Released back in 2011, King of Tokyo has become one of the top gateway games to introduce new players to the hobby. Within 30 minutes 2 – 6 players can have rolled dice and witnessed mighty monsters fight it out for victory, within the city of Tokyo. Fit to play with family and friends alike, King of Tokyo is easy to get to the table, but what is the game itself like?
King of Tokyo doesn’t try to be something it’s not. At its core, it is a light Yahtzee-like dice rolling game with the addition of Power Cards that add various abilities into the mix. On each dice are three numbers, 1, 2 and 3, and three symbols, Smash, Heal and Energy. Rolling a set of three identical numbers nets a player that number of victory points. For example, three 2’s scores the player 2 victory points. After rolling, the number of dice showing Energy is the number of energy cubes they can collect. Heal, unsurprisingly, allows the player to regain health, unless they are in Tokyo city, with the maximum number of hit points being twelve.
Finally, Smash sees these colossal monsters dish out some damage. When in the city of Tokyo each Smash rolled deals one point of damage to every other player takes. When outside of Tokyo city damage is dealt to only the monster currently inside the city. When damage of any amount is dealt to the monster inside of Tokyo city that player can decide whether to remain their or to retreat from the city. Retreating forces the player inflicting the damage into the city. On a default players turn 6 dice are rolled. Players have the option, after an initial roll, for two re-rolls. After this their dice take effect. This helps players alleviate part of the luck and random element of dice rolling but maintains the dice based tension.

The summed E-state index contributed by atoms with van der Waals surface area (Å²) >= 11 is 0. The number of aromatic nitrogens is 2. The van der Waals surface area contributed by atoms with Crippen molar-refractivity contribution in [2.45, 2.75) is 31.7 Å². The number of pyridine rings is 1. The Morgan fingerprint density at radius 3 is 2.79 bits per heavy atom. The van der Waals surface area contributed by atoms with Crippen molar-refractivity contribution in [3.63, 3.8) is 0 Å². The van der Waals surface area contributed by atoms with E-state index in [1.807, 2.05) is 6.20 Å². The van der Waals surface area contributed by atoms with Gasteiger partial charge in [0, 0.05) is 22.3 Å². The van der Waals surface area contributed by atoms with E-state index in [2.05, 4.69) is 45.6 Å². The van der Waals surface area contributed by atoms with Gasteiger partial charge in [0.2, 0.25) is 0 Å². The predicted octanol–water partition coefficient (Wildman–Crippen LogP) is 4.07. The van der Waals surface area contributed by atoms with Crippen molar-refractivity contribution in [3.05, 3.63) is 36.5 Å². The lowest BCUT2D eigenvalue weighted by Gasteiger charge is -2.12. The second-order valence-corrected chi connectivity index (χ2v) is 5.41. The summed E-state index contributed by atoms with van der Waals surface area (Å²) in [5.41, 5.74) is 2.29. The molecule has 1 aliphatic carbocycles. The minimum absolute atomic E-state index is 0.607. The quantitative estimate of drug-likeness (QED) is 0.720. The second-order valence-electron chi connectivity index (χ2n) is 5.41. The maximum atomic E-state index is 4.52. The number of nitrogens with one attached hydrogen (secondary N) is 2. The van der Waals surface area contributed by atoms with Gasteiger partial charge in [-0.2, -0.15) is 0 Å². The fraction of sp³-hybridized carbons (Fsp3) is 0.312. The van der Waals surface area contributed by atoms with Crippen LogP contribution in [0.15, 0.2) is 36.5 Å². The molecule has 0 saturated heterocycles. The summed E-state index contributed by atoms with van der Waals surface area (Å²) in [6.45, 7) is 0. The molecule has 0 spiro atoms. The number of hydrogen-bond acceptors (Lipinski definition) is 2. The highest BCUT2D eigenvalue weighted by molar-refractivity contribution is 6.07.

Risk and reward is a big part of King of Tokyo. Past the odds and probability side of rolling dice the best example is the mechanic of staying or leaving the city of Tokyo. If a player survives everyone else’s turns and their monster’s standees still sits triumphantly in the city they earn a single victory point. Attempting to do this however could be a bit of a risk because of the incoming damage from other players. It’s best to go in when on high health and look to deal a significant amount of damage to others. This way other players must concentrate on healing instead of obtaining victory points or risk being killed off. Alas, the balancing of the city sees you become the target of all other players attacks and it can feel like all against one if you push your luck too much. Especially as you’re unable to heal up.